“How about over there?” a voice calls from further up the hill. “Does that look okay?”

I’m on Rabbit Hill to see a new collaborative art installation created by the Middletown Art Center and the Lake County Land Trust. Almost four years ago, the Valley Fire ripped its way down Cobb Mountain, blackening Rabbit Hill and taking several houses around it.  The water tower’s still there, and it squats on the top, surrounded by charred brush and dotted with blackened trees poking upward like porcupine spines.

“Are these too far apart?” another voice calls. White sticks dot the hillside. One shakes as someone adjusts it yet another time.  Artist Emily Schiebal wedges a rock against a different piece to help stabilize it. I look up the hill; interspersed between the blackened trunks of burned trees totems have risen, each individually envisioned and designed.

“Okay, everyone come down and take a look,” Lisa Kaplan, Director of the MAC, shouts.  People begin sliding down the rocky, red dirt slope to the road, where artist Marcus Maria Jung stands pointing up towards a piece, comparing it against the steep incline of the hill.

“I don’t think the duct tape worked,” Melissa Kinsel, Outreach Coordinator for the Lake County Land Trust, tells Marcus. The sole of her boot flops helplessly to one side, ripped duct tape lining the edges. She and her daughter have spent the day in the brush, aligning the poles, digging in the rock-filled soil.

“That’s too bad,” Marcus replies. 

“I think they’ve reached the end of their life,” Melissa shrugs, then shakes her foot.  The half-connected sole wiggles against the ground.

As they bemoan the loss of a good pair of boots, Lisa Kaplan steps up to the group, her large sunhat stretching toward her shoulders. “Okay, okay. Everybody, let’s take a look at what we’ve done,” she begins.  “How do we feel about it?”

“This one’s too far apart,” someone says. 

“Those look good,” another adds. A short discussion begins.

As the last of the group scuffs their way down the hillside, they all turn and look up the brushy slope. Instead of bleakness, burned and black, light rises upward, each totem stretching towards the spring blue sky.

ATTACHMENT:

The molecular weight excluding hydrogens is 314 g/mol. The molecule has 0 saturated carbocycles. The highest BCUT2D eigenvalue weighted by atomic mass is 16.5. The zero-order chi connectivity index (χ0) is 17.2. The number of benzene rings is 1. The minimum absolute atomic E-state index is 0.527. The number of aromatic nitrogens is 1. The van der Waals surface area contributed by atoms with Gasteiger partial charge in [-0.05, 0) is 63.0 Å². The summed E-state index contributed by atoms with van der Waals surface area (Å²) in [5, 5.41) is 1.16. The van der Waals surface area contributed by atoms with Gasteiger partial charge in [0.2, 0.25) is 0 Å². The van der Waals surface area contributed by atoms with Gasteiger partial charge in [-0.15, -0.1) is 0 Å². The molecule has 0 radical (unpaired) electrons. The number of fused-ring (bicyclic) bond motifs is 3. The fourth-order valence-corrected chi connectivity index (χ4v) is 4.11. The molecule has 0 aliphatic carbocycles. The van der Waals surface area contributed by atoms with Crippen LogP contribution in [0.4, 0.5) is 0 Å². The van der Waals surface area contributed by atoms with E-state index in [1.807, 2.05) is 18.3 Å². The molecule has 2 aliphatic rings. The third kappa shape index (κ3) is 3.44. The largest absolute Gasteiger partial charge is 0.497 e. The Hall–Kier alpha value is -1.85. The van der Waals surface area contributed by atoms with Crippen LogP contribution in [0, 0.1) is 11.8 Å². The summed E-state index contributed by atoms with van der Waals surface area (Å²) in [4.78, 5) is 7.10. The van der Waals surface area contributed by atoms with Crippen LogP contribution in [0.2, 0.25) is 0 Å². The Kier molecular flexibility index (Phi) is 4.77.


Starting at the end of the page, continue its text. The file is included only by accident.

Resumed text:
“Vertical Pathways,” the group named the installation. It’s collaborative art at its best, where each person becomes part of a collective mind, functioning as a cell in a larger creative organism.  This process started with a field trip to the site at the first of five RESTORE classes focused on creating an art installation at Rabbit Hill.  Emily Schiebal, Marcus Maria Jung, and Lisa Kaplan all worked together, teaching classes and working with participants to not just decide the location of the installation on Rabbit Hill, but also the style and type of art to be installed.  It’s not an easy task to consolidate the ideas of the many into one piece, but the artists and participants moved from diffuse to specific in a matter of months.

Everyone’s looking at the hillside.  Some sip on water.  Lisa takes a few pictures to commemorate the historic moment. Back in wintertime, Lisa shared the initial idea of Rabbit Hill at a RESTORE class. “We all have ideas,” she told everyone. “Our teaching artists have ideas. You have ideas.  And ideas fertilize each other.” 

Those ideas are coming to fruition this very moment.

If you want to experience the beauty of collaborative artwork working to bring together the community of Middletown, come to the opening reception at Rabbit Hill (21281 Stewart St. in Middletown) this Friday, May 17, from 5 to 7 pm. 

For more details about the collaborative aspect of the “Vertical Pathways” installation, look here.

Rabbit Hill has a long history in Middletown.  If you’re interested in finding out more about Huck and Skee Hamann and the years they spent on Rabbit Hill along with Middletown’s own murder mystery, read this article by local historian Nina Bouska.

Trudy Wakefield

Trudy is the owner and editor for The Bloom. The Bloom's dedicated to showcasing all the good parts of life. If it's good news, you'll probably find it here.

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